Only looks at the most obvious manifestations of (cis-hetero) male dominance.
The centuries-long drive for gender equality (and, today, gender expression equality, too) has faced resistance of many kinds. So has every movement for social justice. Among the more insidious forms of these various resistances is that of well-intentioned co-optation by those unwilling (or incapable) of fighting hard enough to really foment change. A clear example is the condemnation of overtly racist organizations: it is inarguable that the KKK is damaging for black folks, but, because this is obvious, it does not need to be stated, yet people do (and usually loudly) condemn the KKK as harmful for black folks. Here is the hard part to grasp: this is actually counter-productive to the black freedom struggle, because almost the entire population of the United States already knows and believes that the KKK is evil and focusing on such easy targets allows everyone else to look good by comparison and feel that they, by condemning and/or by not joining the KKK, have already participated in the black freedom struggle. But the KKK is not the problem, but rather a mere symptom of racial injustice. It is a waste of activist energy to pick easy targets. This carries over to the cultural products we consume. The ready availability of art that virtue-signals that it is “woke” without being challenging to the person consuming it is everywhere. Watering down movements for equality so that they become agreeable to a majority of the people who spend money is a great way to sell books or films, but it is not going to change the world.
This is a very long preamble to Working Woman, the second feature-length fictional film by Israeli documentarian Michal Aviad, but it is necessary context. This is because Working Woman is precisely this type of art: a milquetoast effort that probably sees itself as contributing to the momentum generated by the #MeToo movement to push for gender equality and the abolition of sexual harassment in the workplace, yet ultimately is only channeling the justified rage #MeToo has sparked in a harmless and obvious direction. In other words, while The Goddamn Patriarchy is real, Working Woman does nothing to help us see it or combat it.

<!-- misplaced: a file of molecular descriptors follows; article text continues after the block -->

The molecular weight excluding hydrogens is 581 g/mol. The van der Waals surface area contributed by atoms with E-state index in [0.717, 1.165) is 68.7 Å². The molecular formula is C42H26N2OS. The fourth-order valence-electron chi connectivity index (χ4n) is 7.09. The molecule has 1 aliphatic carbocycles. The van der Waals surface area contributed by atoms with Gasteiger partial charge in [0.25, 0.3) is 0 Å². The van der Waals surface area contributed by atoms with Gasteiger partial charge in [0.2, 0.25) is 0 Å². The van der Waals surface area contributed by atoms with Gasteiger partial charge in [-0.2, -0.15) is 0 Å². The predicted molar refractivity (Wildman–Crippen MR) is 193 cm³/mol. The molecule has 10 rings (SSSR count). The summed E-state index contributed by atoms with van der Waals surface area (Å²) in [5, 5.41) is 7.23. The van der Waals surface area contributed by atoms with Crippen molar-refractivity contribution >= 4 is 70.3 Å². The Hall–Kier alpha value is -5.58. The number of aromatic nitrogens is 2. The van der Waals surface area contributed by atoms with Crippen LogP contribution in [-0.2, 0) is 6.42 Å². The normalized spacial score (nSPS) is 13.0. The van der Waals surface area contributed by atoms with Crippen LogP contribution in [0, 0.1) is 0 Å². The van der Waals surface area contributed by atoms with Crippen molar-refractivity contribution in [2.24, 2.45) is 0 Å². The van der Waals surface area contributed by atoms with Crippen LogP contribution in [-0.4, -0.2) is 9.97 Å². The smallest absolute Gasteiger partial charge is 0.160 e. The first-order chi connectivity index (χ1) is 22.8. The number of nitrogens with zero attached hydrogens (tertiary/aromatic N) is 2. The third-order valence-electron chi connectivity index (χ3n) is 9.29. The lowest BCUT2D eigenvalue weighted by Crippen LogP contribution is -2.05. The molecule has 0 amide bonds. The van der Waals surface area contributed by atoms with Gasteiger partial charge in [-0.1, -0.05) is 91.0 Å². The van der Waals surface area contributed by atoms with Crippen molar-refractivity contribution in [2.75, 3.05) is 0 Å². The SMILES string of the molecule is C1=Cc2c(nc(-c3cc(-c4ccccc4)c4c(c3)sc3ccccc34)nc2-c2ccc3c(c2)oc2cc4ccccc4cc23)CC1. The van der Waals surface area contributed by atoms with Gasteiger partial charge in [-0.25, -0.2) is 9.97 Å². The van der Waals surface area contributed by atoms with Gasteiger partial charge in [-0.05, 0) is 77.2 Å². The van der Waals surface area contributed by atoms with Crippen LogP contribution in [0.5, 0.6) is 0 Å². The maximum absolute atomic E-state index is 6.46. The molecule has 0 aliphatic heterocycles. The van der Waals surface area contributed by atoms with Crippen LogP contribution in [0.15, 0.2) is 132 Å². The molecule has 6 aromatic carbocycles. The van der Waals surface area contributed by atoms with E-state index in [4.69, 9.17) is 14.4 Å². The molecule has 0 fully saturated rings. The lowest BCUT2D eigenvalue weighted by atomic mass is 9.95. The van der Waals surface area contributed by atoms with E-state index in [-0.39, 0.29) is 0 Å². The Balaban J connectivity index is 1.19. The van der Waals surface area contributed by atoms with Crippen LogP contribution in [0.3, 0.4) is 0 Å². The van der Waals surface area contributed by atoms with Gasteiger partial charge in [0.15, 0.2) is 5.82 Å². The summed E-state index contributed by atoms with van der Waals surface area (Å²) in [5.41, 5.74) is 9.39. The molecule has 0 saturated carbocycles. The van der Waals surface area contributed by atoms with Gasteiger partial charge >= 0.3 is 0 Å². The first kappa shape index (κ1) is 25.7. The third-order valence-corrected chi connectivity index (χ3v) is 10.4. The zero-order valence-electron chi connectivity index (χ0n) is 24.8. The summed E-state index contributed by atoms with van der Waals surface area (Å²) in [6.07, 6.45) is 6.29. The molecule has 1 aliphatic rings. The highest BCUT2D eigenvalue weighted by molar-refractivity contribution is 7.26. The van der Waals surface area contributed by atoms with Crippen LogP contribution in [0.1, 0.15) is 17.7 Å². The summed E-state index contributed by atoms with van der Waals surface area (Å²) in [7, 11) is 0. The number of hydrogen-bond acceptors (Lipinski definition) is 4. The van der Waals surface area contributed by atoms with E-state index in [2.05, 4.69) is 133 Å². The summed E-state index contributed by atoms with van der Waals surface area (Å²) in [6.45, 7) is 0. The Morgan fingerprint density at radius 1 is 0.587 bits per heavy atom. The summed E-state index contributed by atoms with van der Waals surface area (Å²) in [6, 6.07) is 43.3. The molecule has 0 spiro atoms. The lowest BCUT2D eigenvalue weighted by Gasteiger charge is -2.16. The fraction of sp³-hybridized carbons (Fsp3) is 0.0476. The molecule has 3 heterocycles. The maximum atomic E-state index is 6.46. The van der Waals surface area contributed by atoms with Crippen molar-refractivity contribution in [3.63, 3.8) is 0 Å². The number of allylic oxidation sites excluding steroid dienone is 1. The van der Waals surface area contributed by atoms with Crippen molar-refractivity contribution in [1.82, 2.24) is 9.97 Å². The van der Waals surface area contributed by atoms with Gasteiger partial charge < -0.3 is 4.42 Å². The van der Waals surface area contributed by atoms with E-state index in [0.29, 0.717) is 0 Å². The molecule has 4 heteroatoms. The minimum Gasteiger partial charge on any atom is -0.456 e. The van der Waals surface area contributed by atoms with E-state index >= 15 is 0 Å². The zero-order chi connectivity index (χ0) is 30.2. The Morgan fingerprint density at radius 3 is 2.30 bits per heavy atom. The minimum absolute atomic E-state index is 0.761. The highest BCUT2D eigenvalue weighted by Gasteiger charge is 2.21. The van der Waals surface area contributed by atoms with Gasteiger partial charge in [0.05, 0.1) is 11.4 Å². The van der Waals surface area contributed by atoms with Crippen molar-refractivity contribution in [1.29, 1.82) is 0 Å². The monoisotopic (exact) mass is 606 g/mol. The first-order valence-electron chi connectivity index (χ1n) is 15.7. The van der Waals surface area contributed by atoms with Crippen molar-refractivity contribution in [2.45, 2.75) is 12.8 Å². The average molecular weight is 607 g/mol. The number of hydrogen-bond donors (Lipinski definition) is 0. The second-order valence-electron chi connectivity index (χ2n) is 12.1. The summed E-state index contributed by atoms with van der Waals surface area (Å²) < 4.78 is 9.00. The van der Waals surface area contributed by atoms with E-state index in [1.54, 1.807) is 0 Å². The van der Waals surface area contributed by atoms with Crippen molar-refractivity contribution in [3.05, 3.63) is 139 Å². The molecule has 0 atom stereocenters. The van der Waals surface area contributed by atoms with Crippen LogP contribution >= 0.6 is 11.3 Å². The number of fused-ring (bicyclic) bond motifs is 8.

The film follows Orna (Liron Ben-Shlush), an Israeli mother of three, happy to catch a break and get a high-powered, high-paying job with a real estate mogul. Yes, insert analogies to a certain misogynist Real Estate Mogul-in-Chief, because this film is as subtle as a punch in the nose. Her boss, Benny (Menashe Noy), is a slime ball who quickly escalates from sexual harassment to sexual violence while being oblivious to his transgressions. When a shame-faced Orna finally comes clean to her husband about it, he too reacts as poorly as he can, blaming Orna and making himself the victim. None of these three characters are real people: they are caricatures from a PSA about how to stop sexual harassment in your workplace. The male characters are so overtly misogynist as to render them unbelievable; no one is that accomplished at being an absolute shithead. There is a wooden-ness to Working Woman’s portrayal of these characters and issues that is so viscerally false as to dash any of its potential tension and energy against the blunt rocks of its virtue-signaled messaging.
The results are two-fold. First, this is a rather boring film: imminently predictable, with characters so straw man-natured that their stuffing is visible and dialogue—at least as it is translated in the subtitles—so lifelessly corny that it could have been produced by a mid-level HR hack at your local Fortune 500 for the company orientation video on sexual harassment. Second, this is an easy way out for viewers who truly want a more gender equal world, but want to work for it by providing as little effort as possible. Men can see Benny and say that they are not like that, can see the husband and think they would have reacted better and can then smile that they are helping overcome misogyny. Women who are suffering under much subtler forms of gender violence will see Orna and think that as long as that does not happen to them, then their circumstances are bearable. What is being lost is a frank understanding of how foundational gender violence is to 21st century society because our cultural products, like this film, only look at the most obvious manifestations of (cis-hetero) male dominance.